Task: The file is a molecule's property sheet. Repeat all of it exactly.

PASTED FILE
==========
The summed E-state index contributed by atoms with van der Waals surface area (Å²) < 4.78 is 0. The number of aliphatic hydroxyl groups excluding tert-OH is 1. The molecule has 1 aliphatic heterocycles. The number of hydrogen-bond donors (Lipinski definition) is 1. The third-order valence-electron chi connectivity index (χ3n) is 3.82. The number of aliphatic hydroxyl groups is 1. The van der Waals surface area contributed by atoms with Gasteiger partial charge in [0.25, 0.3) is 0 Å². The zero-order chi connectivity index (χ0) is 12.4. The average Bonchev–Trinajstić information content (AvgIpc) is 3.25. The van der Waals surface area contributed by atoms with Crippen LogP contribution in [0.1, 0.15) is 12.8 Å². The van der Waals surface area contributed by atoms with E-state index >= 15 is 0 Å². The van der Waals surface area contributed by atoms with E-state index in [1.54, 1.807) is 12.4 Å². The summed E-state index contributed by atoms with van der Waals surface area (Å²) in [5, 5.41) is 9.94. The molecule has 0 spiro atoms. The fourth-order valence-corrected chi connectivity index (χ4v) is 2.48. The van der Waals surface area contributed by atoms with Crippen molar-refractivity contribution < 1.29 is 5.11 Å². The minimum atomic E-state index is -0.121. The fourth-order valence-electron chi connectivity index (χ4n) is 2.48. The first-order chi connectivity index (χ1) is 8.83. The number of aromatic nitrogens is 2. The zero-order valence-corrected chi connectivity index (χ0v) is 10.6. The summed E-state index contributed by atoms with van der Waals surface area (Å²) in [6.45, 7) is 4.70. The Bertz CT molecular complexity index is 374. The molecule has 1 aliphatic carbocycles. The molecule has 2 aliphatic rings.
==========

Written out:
The summed E-state index contributed by atoms with van der Waals surface area (Å²) < 4.78 is 0. The number of aliphatic hydroxyl groups excluding tert-OH is 1. The molecule has 1 aliphatic heterocycles. The number of hydrogen-bond donors (Lipinski definition) is 1. The third-order valence-electron chi connectivity index (χ3n) is 3.82. The number of aliphatic hydroxyl groups is 1. The van der Waals surface area contributed by atoms with Gasteiger partial charge in [0.25, 0.3) is 0 Å². The zero-order chi connectivity index (χ0) is 12.4. The average Bonchev–Trinajstić information content (AvgIpc) is 3.25. The van der Waals surface area contributed by atoms with Crippen LogP contribution in [0.1, 0.15) is 12.8 Å². The van der Waals surface area contributed by atoms with E-state index >= 15 is 0 Å². The van der Waals surface area contributed by atoms with E-state index in [1.54, 1.807) is 12.4 Å². The summed E-state index contributed by atoms with van der Waals surface area (Å²) in [5, 5.41) is 9.94. The molecule has 0 spiro atoms. The fourth-order valence-corrected chi connectivity index (χ4v) is 2.48. The van der Waals surface area contributed by atoms with Crippen molar-refractivity contribution < 1.29 is 5.11 Å². The minimum atomic E-state index is -0.121. The fourth-order valence-electron chi connectivity index (χ4n) is 2.48. The first-order chi connectivity index (χ1) is 8.83. The number of aromatic nitrogens is 2. The zero-order valence-corrected chi connectivity index (χ0v) is 10.6. The summed E-state index contributed by atoms with van der Waals surface area (Å²) in [6.45, 7) is 4.70. The Bertz CT molecular complexity index is 374. The molecule has 1 aliphatic carbocycles. The molecule has 2 aliphatic rings.